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Why are some birds more intelligent than others?

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Brain size is only part of the answer – and time in the nest may be key
Published: 1Aug2022

If you’ve ever seen a starling peck open a garbage bag or a grackle steal your dog pellets, you get a sense that some birds have learned to take advantage of new feeding opportunities – a clear sign of their intelligence. Scientists have long wondered why certain species of birds are more innovative than others, and whether these capacities stem from larger brains (which intuitively seems likely) or from a greater number of neurons in specific areas of the brain.

It turns out that it’s a bit of both, according to a recent study by an international team that included members from McGill University published in Nature Ecology and Evolution.

A Carib grackle at the Bellairs Research Institute in Barbados dunks dog pellets to make them more edible. CREDIT: Louis Lefebvre

More neurons in the right place tied to greater intelligence in birds

The researchers used a new technique to estimate the number of neurons in a specific part of the brain called the pallium in 111 bird species. The pallium in birds is the equivalent of the human cerebral cortex, which is involved in memory, learning, reasoning, and problem-solving, among other things. When these estimates about neuron numbers in the pallium were combined with information about over 4,000 foraging innovations, the team found that the species with the higher numbers of neurons in the pallium were also likely to be the most innovative.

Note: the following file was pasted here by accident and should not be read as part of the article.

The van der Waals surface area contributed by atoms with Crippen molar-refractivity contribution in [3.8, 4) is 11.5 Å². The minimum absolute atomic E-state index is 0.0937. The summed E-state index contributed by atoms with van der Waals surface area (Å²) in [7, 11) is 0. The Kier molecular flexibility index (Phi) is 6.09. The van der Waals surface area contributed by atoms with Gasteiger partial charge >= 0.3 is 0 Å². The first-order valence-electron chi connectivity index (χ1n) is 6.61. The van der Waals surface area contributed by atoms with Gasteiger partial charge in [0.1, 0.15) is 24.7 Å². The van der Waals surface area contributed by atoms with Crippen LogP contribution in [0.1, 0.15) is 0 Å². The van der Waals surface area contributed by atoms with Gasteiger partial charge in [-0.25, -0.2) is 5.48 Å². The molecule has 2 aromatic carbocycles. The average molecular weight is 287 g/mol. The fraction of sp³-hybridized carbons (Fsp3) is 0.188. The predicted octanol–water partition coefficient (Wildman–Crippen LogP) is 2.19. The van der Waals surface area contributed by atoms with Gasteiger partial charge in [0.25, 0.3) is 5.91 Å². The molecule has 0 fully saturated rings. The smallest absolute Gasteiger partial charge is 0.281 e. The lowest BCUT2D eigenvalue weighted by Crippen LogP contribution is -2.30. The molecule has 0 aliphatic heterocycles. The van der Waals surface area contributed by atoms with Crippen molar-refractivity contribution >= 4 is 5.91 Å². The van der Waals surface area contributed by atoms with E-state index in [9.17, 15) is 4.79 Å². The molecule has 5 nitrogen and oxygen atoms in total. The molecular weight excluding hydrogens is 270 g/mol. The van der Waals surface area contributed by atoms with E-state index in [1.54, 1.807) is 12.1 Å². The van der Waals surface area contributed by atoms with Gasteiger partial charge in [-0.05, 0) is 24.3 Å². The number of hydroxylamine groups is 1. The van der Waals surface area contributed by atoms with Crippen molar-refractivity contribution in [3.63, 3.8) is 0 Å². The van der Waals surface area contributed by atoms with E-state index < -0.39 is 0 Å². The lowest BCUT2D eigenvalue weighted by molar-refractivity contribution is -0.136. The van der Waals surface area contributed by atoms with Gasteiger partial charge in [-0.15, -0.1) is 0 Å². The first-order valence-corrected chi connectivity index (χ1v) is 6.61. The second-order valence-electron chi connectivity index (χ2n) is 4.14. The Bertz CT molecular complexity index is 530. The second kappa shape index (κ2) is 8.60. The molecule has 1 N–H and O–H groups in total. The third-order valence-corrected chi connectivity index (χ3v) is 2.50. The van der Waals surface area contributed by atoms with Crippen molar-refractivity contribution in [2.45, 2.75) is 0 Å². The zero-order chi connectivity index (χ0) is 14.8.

Barbados bullfinch with sugar package. CREDIT: Louis Lefebvre

Longer development time in nest a key factor

“The amount of time fledglings spend in the nest as their brains develop might also play a crucial role in the evolution of intelligence,” says McGill University Emeritus Professor Louis Lefebvre, who spent more than 20 years gathering examples of foraging innovations. “Larger species of crows and parrots, that are known for their intelligence, spend longer in the nest, which allows more time for the brain to grow and accumulate pallial neurons.”

The results of the study help to reconcile previously opposed views of the evolution and significance of brain size and show how a life-history perspective helps to understand the evolution of cognition.

The paper:

Neuron numbers link innovativeness with both absolute and relative brain size in birds” by Sol D., Olkowicz, S., Sayol, F. et al in Nature Ecology and Evolution

https://doi.org/10.1038/s41559-022-01815-x


About McGill University

Founded in Montreal, Quebec, in 1821, McGill University is Canada’s top ranked medical doctoral university. McGill is consistently ranked as one of the top universities, both nationally and internationally. It is a world-renowned institution of higher learning with research activities spanning three campuses, 11 faculties, 13 professional schools, 300 programs of study and over 39,000 students, including more than 10,400 graduate students. McGill attracts students from over 150 countries around the world, its 12,000 international students making up 30% of the student body. Over half of McGill students claim a first language other than English, including approximately 20% of our students who say French is their mother tongue.

 

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